The festive season is here, and we are starting to get everything in position. From the xmas jumpers to required cover for our clients.
This year we have as normal contacted our Managed Service Clients and retrieved their opening hours. Using this information we have then scheduled engineer availability around this.
In the past this has worked well, but does not give us much time off for our loved ones, so we have a slight difference this year. We will not be manning the phones during our Christmas Cover days, instead we will be monitoring our voicemail service and getting back to service affecting issues asap.
The difference will not be big to our clients but massive to us! Doing this we are able to relax but have our phones and laptops with us ready for an alert instead of waiting by the phone begging for something to do!
To see our Christmas service times please use the following links below: – December January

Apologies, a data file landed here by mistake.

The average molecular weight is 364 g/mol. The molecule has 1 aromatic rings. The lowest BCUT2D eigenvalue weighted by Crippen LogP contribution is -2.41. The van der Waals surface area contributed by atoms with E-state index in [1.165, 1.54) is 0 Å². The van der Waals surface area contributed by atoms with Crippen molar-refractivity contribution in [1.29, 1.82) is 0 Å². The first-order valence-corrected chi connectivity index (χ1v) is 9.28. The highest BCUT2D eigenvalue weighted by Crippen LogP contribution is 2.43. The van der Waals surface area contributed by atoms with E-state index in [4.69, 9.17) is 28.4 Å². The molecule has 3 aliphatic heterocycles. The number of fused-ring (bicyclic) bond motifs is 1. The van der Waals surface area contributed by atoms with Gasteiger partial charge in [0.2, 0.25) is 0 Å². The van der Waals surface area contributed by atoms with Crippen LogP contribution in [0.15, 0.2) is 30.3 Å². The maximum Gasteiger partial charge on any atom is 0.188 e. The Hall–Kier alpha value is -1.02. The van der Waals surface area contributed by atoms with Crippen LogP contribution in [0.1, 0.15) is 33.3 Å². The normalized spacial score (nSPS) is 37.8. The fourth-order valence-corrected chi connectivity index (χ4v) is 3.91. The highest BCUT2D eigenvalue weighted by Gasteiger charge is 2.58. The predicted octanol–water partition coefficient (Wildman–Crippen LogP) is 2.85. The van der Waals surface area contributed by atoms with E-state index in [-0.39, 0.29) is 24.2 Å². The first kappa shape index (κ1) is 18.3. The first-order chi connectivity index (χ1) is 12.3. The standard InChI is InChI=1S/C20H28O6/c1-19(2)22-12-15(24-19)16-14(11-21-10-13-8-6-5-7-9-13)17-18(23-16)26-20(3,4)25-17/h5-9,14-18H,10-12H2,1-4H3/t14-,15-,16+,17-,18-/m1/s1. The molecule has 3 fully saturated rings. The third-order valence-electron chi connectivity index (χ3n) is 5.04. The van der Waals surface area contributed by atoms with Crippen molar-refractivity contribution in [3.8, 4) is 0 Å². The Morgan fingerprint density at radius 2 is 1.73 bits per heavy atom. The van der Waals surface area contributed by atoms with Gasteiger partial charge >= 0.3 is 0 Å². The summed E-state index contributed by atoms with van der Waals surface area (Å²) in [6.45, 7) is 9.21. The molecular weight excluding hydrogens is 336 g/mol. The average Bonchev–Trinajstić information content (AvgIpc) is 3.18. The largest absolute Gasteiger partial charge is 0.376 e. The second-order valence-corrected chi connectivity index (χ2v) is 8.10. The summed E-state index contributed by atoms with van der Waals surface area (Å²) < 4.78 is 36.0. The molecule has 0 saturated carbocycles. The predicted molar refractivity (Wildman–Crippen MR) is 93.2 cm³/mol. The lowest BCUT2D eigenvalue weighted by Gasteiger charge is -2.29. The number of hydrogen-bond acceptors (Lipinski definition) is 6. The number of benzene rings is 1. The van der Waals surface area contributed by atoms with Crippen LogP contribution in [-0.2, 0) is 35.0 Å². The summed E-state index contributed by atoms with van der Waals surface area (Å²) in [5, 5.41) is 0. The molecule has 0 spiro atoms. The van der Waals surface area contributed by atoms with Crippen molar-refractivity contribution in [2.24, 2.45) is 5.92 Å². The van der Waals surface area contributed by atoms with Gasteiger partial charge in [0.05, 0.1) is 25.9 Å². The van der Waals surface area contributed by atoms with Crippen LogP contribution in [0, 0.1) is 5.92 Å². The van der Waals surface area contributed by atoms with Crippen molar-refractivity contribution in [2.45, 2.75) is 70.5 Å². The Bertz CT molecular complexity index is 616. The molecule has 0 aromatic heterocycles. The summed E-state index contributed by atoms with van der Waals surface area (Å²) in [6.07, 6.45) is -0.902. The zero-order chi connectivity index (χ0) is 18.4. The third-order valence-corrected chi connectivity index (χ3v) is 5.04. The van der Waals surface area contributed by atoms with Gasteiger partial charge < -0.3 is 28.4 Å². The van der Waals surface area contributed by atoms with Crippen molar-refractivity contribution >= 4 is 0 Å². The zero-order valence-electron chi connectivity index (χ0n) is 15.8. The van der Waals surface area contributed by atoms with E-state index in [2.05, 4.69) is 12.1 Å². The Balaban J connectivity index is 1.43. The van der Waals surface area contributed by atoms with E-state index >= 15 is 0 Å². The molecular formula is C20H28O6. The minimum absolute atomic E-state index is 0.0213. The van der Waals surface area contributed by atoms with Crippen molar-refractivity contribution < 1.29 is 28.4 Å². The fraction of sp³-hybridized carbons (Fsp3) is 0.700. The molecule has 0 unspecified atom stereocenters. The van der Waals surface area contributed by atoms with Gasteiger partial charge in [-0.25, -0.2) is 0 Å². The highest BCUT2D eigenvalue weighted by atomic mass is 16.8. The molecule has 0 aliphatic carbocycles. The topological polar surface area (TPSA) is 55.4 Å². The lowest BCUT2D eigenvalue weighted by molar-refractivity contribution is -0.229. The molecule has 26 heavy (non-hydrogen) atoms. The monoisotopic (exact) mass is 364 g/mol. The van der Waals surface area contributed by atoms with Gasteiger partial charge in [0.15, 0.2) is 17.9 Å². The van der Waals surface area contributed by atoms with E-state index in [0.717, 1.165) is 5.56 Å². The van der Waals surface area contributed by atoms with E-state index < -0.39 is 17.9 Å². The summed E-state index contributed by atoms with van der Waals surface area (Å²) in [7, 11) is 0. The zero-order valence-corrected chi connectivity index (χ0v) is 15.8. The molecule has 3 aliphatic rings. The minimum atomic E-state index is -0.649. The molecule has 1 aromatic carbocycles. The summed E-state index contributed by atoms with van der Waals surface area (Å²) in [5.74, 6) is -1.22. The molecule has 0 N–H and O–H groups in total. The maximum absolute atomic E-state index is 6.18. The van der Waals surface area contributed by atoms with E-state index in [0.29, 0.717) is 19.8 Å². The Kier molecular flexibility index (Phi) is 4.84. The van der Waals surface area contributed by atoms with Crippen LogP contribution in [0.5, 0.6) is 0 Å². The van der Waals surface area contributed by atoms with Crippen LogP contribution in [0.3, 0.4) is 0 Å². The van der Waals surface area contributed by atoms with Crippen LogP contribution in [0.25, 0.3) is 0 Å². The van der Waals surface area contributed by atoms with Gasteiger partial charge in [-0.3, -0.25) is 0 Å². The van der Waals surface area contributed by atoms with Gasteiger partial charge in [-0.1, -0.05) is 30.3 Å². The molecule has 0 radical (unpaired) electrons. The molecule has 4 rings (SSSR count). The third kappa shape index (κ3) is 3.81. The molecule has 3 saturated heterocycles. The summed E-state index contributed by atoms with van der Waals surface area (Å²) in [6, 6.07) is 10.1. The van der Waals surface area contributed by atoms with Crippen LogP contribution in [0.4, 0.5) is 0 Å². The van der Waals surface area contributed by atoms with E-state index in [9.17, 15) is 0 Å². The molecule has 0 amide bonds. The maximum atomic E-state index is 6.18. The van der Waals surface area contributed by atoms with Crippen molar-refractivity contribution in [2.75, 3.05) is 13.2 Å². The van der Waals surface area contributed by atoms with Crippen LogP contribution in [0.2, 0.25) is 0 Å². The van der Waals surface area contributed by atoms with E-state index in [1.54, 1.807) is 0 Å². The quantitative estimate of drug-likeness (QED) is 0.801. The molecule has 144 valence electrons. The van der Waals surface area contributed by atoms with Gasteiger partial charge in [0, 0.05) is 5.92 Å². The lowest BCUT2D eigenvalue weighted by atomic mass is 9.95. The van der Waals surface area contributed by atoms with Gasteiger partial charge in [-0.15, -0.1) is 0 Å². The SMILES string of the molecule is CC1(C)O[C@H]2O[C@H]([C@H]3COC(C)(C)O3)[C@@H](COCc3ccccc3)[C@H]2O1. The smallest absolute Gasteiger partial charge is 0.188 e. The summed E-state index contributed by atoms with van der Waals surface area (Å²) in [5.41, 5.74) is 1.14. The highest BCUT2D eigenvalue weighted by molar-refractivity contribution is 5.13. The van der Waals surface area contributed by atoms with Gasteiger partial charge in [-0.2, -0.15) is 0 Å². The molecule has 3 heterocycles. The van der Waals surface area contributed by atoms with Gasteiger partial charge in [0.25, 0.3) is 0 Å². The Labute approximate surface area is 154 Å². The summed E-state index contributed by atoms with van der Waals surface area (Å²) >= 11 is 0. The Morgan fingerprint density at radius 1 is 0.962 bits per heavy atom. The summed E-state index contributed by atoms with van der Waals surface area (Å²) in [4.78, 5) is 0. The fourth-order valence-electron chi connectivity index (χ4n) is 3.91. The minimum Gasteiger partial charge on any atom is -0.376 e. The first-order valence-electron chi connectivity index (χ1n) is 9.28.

On a daily basis we are looking at many email issues from spam, viruses, spoofing and more.
As part of this constant stream of work we are always looking at ways to improve how this is handled, and the security offered to clients.
Incoming Mail Improvements
We are adding new rules and training the platform all the time to detect spam and stop these messages getting into your inbox.
But we have recently made some big changes to the platform giving us better flexibility and customisation for your business. This is done in the form of profiles, and each customer now has their own profile meaning we can almost tweak everything to your needs.
An example of things that can be customised for your business via a profile are: –